Middle East
All the Gulf states except Kuwait have the US peg, which should be maintained in the initial phase of any future unified Gulf currency. Image Credit: Gulf News Archive

In these past 40 years, the Gulf states have achieved significant progress on economic cooperation, starting with the abolition of duties on locally made products to unifying customs tariffs. There was also the GCC power grid and rail network.

However, progress towards issuing a Gulf-wide currency has ground to a halt. The GCC states have only agreed on the exchange rate margin for their currency transfers within the region, in addition to establishing a headquarters for the Gulf Central Bank.

Realistically speaking, the currency union is one of the most difficult stages in unifying the GCC economies and establishing a common market. In the European Union, the euro was issued decades after its formation. Yet, it took the EU states less than 40 years to bring out the common currency. Thing brings us to an important question about the reasons behind all complexities hindering an agreement on a unified GCC currency.

Strengthening monetary cooperation is one of the most complex issues due to the ramification of multiple policies, which directly and significantly affect the overall economic, financial and investment conditions in bloc countries. This issue is even more complicated in cases where there are frequent interventions in monetary decisions, which explains the collapse in the Turkish currency and bringing the dollar exchange rate to 18 liras last week, compared to 2.5 seven years ago, and with expectations of reaching 20 liras.

Who has the oversight?

The process of issuing a GCC unified currency faces several obstacles, although there are real possibilities for future success if it does take place. There is the already established convergence of the Gulf economic structure where all member-state currencies, except the Kuwaiti dinar, are pegged to the US dollar. The biggest obstacle facing a unified GCC currency is on the oversight aspect.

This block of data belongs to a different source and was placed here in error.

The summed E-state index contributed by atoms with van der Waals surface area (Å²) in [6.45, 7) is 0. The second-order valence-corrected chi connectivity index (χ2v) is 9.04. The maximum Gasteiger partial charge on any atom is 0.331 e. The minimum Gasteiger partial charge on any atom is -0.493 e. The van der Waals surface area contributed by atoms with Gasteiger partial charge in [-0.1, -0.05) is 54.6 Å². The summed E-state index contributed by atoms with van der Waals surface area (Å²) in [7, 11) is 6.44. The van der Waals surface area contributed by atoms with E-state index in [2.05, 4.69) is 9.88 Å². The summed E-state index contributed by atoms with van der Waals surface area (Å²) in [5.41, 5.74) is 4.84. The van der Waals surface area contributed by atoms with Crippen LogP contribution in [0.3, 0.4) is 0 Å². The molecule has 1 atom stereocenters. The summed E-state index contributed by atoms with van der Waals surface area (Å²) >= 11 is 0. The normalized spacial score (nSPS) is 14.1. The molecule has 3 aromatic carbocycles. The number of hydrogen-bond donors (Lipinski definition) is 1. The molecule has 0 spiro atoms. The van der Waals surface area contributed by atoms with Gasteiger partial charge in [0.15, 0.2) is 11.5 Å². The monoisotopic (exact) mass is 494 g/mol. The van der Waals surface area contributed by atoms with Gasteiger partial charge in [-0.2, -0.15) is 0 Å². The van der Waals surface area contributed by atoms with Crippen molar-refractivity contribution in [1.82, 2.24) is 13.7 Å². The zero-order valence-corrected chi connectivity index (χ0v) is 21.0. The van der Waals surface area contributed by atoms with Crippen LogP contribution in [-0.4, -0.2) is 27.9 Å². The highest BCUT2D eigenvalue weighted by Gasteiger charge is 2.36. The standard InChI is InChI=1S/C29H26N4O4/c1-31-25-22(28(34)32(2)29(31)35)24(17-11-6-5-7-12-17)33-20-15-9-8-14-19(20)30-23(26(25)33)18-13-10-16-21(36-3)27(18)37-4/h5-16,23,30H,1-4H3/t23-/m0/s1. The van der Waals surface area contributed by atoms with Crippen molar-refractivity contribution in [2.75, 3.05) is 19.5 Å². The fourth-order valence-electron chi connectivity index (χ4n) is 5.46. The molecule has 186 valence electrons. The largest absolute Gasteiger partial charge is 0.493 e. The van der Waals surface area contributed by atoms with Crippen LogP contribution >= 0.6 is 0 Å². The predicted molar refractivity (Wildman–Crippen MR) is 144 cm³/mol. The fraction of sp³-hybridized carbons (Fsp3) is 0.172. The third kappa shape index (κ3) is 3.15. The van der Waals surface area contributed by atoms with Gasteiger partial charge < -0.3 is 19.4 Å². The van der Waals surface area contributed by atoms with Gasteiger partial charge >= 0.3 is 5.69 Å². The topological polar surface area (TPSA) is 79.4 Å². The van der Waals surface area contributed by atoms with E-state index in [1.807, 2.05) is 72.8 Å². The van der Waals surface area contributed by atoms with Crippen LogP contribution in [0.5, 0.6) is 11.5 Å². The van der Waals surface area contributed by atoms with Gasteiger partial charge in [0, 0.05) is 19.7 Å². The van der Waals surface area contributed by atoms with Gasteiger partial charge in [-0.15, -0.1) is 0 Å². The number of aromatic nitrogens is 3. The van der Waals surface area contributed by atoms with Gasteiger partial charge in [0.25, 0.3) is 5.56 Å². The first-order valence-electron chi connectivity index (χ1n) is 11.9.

The US Federal Reserve, for instance, enjoys complete independence from the government and even the US President has no right to interfere in its decisions or affairs. The European Central Bank, despite having its headquarters in Frankfurt, was never headed by a German official, and Germany, the largest economy in the union, has no right to interfere in its decisions. In addition, the central bank president is elected after consultations among all member states.

Only by adopting such a well-thought out approach can a unified Gulf currency see the light. This begins with ensuring the full independence of the Gulf Central Bank, away from any interference, with its chairman and board of directors to be elected and given full powers to formulate monetary policies suitable for the Gulf’s economy as a whole.

Move cautiously

A unified Gulf currency, if agreed upon, must be linked initially to the dollar as well, especially as the GCC states lack the competencies in working out unified monetary policies. It is an issue that must be dealt with cautiously.

The peg to the dollar over the past 40 years has undoubtedly contributed to stabilizing the monetary conditions in the GCC countries, even though in some cases the US Fed policy was never appropriate for GCC economic conditions and affected the states. Therefore, as soon as a unified GCC currency is pegged to the dollar, it is necessary to lay solid legislative and technical foundations to break this peg later and harness the Gulf’s monetary policies to serve the region’s development approaches.

The Gulf Central Bank must be granted complete independence to work away from any interference by any party or country. This will prove to all member states they are adopting the right monetary policies and will give them an equal opportunity in the participation of managing the bank regardless of local affiliations.

By doing so, the Gulf Central Bank will exercise its powers independently and away from the so-called national sovereignty that obstruct many aspects of co-operation.

The writer is a specialist in energy and Gulf economic affairs.

- Mohammed Al Asoomi